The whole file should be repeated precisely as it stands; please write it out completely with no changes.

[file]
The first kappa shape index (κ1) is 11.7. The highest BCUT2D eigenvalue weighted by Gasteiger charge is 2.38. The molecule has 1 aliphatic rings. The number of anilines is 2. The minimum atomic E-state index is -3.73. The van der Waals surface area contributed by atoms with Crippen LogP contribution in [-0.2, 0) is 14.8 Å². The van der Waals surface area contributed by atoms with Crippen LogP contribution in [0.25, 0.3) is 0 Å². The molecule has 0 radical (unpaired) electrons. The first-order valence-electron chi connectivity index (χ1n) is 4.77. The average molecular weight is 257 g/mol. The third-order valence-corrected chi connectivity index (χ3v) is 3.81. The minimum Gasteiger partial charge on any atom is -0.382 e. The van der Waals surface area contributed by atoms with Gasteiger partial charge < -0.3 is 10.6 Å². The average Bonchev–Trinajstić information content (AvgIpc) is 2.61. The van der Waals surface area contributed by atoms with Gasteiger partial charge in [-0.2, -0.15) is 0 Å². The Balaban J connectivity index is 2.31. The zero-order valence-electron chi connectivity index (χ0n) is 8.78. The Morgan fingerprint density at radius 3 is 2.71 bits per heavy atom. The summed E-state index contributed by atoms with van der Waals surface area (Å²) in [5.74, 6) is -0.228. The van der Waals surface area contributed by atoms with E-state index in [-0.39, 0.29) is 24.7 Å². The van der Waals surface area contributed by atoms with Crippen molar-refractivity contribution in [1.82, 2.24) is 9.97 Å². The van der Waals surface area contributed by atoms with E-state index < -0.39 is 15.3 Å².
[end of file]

The first kappa shape index (κ1) is 11.7. The highest BCUT2D eigenvalue weighted by Gasteiger charge is 2.38. The molecule has 1 aliphatic rings. The number of anilines is 2. The minimum atomic E-state index is -3.73. The van der Waals surface area contributed by atoms with Crippen LogP contribution in [-0.2, 0) is 14.8 Å². The van der Waals surface area contributed by atoms with Crippen LogP contribution in [0.25, 0.3) is 0 Å². The molecule has 0 radical (unpaired) electrons. The first-order valence-electron chi connectivity index (χ1n) is 4.77. The average molecular weight is 257 g/mol. The third-order valence-corrected chi connectivity index (χ3v) is 3.81. The minimum Gasteiger partial charge on any atom is -0.382 e. The van der Waals surface area contributed by atoms with Gasteiger partial charge < -0.3 is 10.6 Å². The average Bonchev–Trinajstić information content (AvgIpc) is 2.61. The van der Waals surface area contributed by atoms with Gasteiger partial charge in [-0.2, -0.15) is 0 Å². The Balaban J connectivity index is 2.31. The zero-order valence-electron chi connectivity index (χ0n) is 8.78. The Morgan fingerprint density at radius 3 is 2.71 bits per heavy atom. The summed E-state index contributed by atoms with van der Waals surface area (Å²) in [5.74, 6) is -0.228. The van der Waals surface area contributed by atoms with E-state index in [-0.39, 0.29) is 24.7 Å². The van der Waals surface area contributed by atoms with Crippen molar-refractivity contribution in [1.82, 2.24) is 9.97 Å². The van der Waals surface area contributed by atoms with E-state index < -0.39 is 15.3 Å².